India Is No China

For a long time, people often compare India with China. They’re both emerging countries. But India is no China, and Brazil's no Russia.

They've never been all that similar, really. In fact, Standard & Poor's recently questioned "whether the BRIC [Brazil, Russia, India, China] countries ever shared much in common, other than scale and high portfolio inflows."

Well, of course they didn't. If you fall for the idea that countries are interchangeable while investing, you'll get burned.

What’s the common
As investors, we like to group things together. It simplifies complex information and gives us a way to make complicated decisions. And when it comes to international investing, it's convention to lump countries into one of two categories: developed markets vs. emerging markets.

The exact distinction is hazy. Former Secretary-General of the U.N. Kofi Annan defines a developed market as "one that allows all its citizens to enjoy a free and healthy life in a safe environment." Political scientist Ian Bremmer defines an emerging market as "a country where politics matters at least as much as economics to the markets."

Basically, to be considered developed, a country needs a high standard of living that isn't continually threatened by political crisis. Besides the United States, think of countries such as Japan, France, and Australia.

The emerging markets are then split into the BRIC countries -- a term coined less than a decade ago by Goldman Sachs, because it was sexy to bundle together the four emerging-market countries that combined size with tremendous growth prospects -- and everyone else (countries such as Peru, Turkey, Egypt, and Thailand).

The difference!
All of that splitting and grouping gives investors the false sense that the BRIC countries are essentially interchangeable: emerging, large, poised for growth.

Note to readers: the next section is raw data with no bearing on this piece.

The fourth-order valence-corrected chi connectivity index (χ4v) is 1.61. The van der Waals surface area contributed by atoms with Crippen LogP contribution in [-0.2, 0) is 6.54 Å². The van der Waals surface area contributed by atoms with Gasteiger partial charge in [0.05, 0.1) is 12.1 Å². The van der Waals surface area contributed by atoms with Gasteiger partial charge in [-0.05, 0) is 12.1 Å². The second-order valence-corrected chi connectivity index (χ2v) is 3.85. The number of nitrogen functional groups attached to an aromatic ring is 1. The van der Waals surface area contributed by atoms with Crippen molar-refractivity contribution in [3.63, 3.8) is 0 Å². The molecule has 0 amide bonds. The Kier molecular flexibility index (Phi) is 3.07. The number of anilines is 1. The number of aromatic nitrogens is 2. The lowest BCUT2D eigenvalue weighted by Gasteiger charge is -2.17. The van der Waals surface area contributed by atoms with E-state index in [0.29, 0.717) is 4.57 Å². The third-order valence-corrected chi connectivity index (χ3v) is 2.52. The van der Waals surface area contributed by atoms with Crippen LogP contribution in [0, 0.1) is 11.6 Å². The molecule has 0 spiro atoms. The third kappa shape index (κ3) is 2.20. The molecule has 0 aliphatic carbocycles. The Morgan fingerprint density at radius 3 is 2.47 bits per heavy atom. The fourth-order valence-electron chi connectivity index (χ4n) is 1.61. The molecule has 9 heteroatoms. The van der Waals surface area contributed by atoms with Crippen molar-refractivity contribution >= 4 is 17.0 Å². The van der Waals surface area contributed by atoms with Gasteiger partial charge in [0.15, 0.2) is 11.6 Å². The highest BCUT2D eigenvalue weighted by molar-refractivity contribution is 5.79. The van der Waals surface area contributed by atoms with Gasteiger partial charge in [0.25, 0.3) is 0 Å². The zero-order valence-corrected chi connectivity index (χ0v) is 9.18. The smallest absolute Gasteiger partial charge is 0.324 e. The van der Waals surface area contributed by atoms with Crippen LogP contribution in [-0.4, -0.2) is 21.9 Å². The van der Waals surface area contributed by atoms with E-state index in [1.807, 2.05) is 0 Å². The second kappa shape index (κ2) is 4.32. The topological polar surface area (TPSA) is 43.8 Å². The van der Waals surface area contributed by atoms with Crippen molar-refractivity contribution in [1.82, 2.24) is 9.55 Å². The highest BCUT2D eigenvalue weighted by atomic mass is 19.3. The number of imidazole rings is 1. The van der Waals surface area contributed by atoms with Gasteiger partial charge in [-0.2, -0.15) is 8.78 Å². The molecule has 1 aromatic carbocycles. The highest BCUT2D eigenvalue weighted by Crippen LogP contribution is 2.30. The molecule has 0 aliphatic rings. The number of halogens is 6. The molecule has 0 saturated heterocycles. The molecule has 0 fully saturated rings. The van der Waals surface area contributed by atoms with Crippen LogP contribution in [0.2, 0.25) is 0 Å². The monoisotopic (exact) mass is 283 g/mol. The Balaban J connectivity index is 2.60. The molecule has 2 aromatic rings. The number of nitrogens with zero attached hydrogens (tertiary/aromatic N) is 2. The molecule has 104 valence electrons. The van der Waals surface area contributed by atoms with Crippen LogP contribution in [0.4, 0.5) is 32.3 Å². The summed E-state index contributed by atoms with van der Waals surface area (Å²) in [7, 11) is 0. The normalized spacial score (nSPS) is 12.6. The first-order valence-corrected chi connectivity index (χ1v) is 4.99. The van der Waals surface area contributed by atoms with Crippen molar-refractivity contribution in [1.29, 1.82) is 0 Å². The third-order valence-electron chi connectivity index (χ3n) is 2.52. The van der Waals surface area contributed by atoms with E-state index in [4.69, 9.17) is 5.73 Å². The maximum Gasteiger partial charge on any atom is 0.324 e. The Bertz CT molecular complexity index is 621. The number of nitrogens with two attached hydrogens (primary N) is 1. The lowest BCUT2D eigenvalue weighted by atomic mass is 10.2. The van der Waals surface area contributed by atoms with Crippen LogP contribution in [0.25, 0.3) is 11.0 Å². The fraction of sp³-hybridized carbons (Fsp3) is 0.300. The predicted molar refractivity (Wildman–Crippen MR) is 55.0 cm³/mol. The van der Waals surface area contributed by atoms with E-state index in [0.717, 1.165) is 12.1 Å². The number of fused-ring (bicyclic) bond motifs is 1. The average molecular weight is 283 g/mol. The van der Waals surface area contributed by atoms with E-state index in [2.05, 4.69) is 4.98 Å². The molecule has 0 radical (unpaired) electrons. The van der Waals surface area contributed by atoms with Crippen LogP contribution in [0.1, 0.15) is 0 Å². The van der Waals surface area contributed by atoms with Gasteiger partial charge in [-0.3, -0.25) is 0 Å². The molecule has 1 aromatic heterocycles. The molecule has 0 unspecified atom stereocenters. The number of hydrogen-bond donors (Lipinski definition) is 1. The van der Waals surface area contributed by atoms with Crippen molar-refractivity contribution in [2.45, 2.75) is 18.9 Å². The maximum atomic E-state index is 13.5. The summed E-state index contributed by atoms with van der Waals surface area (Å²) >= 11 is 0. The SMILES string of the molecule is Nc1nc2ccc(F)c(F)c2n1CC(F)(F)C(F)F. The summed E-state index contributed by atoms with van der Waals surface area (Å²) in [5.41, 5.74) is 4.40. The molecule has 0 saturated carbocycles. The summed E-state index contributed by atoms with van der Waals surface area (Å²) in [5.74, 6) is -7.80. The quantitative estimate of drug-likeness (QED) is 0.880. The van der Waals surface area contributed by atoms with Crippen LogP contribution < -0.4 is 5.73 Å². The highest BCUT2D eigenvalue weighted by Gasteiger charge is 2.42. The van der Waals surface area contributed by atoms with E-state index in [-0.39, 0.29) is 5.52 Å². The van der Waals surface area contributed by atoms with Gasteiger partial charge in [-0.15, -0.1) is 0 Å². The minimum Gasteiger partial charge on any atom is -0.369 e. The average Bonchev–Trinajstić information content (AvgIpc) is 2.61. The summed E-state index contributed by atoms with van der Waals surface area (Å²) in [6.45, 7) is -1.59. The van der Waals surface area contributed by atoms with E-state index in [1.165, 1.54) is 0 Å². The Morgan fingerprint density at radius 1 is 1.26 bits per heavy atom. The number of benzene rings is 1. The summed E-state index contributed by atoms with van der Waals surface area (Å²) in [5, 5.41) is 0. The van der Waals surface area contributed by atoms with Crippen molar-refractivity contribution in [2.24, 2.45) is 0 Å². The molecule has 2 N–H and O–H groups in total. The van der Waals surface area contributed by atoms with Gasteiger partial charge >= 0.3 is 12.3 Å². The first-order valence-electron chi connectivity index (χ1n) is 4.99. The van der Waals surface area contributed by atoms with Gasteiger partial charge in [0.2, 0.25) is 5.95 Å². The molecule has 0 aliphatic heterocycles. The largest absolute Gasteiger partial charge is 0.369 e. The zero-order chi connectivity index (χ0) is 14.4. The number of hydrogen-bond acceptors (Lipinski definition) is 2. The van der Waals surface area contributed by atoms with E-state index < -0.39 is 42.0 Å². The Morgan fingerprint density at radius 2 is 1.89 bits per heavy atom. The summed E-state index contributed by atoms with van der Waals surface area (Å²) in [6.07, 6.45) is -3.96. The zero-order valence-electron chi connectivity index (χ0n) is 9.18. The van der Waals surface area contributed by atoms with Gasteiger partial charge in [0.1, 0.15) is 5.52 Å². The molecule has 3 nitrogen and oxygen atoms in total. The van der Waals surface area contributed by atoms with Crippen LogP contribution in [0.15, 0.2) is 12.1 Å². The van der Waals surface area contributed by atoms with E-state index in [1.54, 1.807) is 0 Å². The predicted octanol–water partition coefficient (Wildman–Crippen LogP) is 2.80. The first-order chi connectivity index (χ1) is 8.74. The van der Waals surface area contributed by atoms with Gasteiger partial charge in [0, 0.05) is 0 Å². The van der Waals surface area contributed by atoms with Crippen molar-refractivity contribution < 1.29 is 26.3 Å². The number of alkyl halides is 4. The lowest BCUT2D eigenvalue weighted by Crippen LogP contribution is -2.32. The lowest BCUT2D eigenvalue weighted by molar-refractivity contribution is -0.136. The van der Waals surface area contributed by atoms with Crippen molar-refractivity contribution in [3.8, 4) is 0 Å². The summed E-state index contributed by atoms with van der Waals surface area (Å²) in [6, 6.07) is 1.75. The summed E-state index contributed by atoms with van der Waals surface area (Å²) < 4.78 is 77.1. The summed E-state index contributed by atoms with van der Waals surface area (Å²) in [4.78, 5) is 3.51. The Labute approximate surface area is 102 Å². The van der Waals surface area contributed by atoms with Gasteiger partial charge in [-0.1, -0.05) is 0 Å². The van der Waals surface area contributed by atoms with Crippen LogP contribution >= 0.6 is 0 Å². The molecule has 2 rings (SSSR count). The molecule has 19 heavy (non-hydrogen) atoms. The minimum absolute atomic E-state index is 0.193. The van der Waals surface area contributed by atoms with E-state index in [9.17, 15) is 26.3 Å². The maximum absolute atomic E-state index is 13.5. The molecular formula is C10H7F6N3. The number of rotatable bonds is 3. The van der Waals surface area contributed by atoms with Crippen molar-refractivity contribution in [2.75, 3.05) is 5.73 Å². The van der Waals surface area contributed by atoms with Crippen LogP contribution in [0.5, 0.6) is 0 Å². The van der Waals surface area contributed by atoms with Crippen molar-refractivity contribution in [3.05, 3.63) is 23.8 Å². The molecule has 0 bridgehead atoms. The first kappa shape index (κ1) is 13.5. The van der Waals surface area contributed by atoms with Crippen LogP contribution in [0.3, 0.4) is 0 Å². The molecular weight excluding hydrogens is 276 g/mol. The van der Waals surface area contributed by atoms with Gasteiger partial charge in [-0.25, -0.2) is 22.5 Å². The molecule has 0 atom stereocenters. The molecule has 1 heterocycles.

Even basic country data demonstrates just how large this fallacy is:

Gross domestic product (GDP) per person is one way to gauge the standard of living and productivity of a country -- and they demonstrate just how different these countries really are.

Yes, the emerging markets are quite different from the developed market -- the U.S.'s GDP per person is more than 40 times greater than India's -- but the chart also shows the great disparity among the BRIC countries. Russia is almost 12 times as prosperous as India, and even China is roughly three times so.

And this is just the economic disparity. You also have to factor in the country's political situation, overall economic stability, market conditions, cultural differences, and still more economic data such as national debt, balance of trade, inflation, savings rates, etc.

In other words, in international investing, country differences are at least as important as company differences -- because any potential that company has depends upon the context of its location.

For example, even though they're both companies that deal in global commodities, it could be argued that Vale (NYSE: RIO) is more closely linked to its fellow Brazilian Petroleo Brasileiro (NYSE: PBR) than it is to Aluminum Corp. of China (NYSE: ACH) -- aka Chinalco. In a more extreme example, Chinalco may be more closely linked to Chinese search engine Baidu (Nasdaq: BIDU) than it is to Vale.

Why? Because country-specific considerations frequently outweigh industry-specific considerations. Ask any company that has been subject to onerous regulation, excessive taxation, a devalued currency, or nationalization by its home country.

If this is true for a company like Vale, whose prices are dictated by global commodities demand, it's even more true for a company like Toyota (NYSE: TM), which relies on demand from its home country for more than half of its revenue.

What does this mean for investors?
**The substantial differences between countries -- not to mention between developed and emerging economies -- lead to three takeaways.
**Because of the addition of tricky country-specific dynamics, diversification may be even more important in international investing than it is in domestic investing.
**Emerging markets demand a greater risk premium than their developed brethren. In other words, you should demand a larger margin of safety (and lower earnings multiples) for companies in emerging markets.
**It isn't enough just to pore over the financial statements of a company and its competitors. Knowledge of a company's country is just as important as knowledge of the company itself.

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